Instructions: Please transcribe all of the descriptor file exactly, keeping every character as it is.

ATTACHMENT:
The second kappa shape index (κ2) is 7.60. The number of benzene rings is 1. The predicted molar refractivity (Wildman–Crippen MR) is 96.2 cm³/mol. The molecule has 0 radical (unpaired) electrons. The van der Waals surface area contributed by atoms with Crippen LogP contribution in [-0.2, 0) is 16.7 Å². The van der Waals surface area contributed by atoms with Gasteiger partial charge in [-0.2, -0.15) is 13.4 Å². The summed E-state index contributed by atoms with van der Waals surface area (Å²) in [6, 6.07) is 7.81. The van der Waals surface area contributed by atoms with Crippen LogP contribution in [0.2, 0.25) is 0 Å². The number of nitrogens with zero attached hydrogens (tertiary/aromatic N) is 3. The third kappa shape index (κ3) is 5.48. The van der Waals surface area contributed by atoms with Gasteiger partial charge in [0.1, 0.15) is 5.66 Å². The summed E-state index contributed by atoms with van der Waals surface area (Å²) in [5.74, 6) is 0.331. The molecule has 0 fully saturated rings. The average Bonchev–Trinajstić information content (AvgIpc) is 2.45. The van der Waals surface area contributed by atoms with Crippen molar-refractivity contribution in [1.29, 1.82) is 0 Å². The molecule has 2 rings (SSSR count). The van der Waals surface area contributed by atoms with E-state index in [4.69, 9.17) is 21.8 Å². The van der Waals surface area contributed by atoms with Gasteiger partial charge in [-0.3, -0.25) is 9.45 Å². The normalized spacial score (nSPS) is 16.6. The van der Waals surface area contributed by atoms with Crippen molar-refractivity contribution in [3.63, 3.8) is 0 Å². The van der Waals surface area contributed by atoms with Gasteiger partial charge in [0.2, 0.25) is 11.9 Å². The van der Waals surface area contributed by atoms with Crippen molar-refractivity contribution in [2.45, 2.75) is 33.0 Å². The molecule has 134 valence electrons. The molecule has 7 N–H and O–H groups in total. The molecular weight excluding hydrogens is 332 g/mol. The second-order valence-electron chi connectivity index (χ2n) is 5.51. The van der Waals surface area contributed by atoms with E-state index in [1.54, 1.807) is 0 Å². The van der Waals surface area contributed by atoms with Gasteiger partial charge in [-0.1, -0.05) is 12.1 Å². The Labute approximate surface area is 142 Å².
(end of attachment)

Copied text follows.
The second kappa shape index (κ2) is 7.60. The number of benzene rings is 1. The predicted molar refractivity (Wildman–Crippen MR) is 96.2 cm³/mol. The molecule has 0 radical (unpaired) electrons. The van der Waals surface area contributed by atoms with Crippen LogP contribution in [-0.2, 0) is 16.7 Å². The van der Waals surface area contributed by atoms with Gasteiger partial charge in [-0.2, -0.15) is 13.4 Å². The summed E-state index contributed by atoms with van der Waals surface area (Å²) in [6, 6.07) is 7.81. The van der Waals surface area contributed by atoms with Crippen LogP contribution in [0.2, 0.25) is 0 Å². The number of nitrogens with zero attached hydrogens (tertiary/aromatic N) is 3. The third kappa shape index (κ3) is 5.48. The van der Waals surface area contributed by atoms with Gasteiger partial charge in [0.1, 0.15) is 5.66 Å². The summed E-state index contributed by atoms with van der Waals surface area (Å²) in [5.74, 6) is 0.331. The molecule has 0 fully saturated rings. The average Bonchev–Trinajstić information content (AvgIpc) is 2.45. The van der Waals surface area contributed by atoms with Crippen molar-refractivity contribution in [1.29, 1.82) is 0 Å². The molecule has 2 rings (SSSR count). The van der Waals surface area contributed by atoms with E-state index in [4.69, 9.17) is 21.8 Å². The van der Waals surface area contributed by atoms with Gasteiger partial charge in [-0.3, -0.25) is 9.45 Å². The normalized spacial score (nSPS) is 16.6. The van der Waals surface area contributed by atoms with Crippen molar-refractivity contribution in [3.63, 3.8) is 0 Å². The van der Waals surface area contributed by atoms with Gasteiger partial charge in [0.2, 0.25) is 11.9 Å². The van der Waals surface area contributed by atoms with Crippen molar-refractivity contribution in [2.45, 2.75) is 33.0 Å². The molecule has 134 valence electrons. The molecule has 7 N–H and O–H groups in total. The molecular weight excluding hydrogens is 332 g/mol. The second-order valence-electron chi connectivity index (χ2n) is 5.51. The van der Waals surface area contributed by atoms with E-state index in [1.54, 1.807) is 0 Å². The van der Waals surface area contributed by atoms with Gasteiger partial charge in [-0.1, -0.05) is 12.1 Å². The Labute approximate surface area is 142 Å².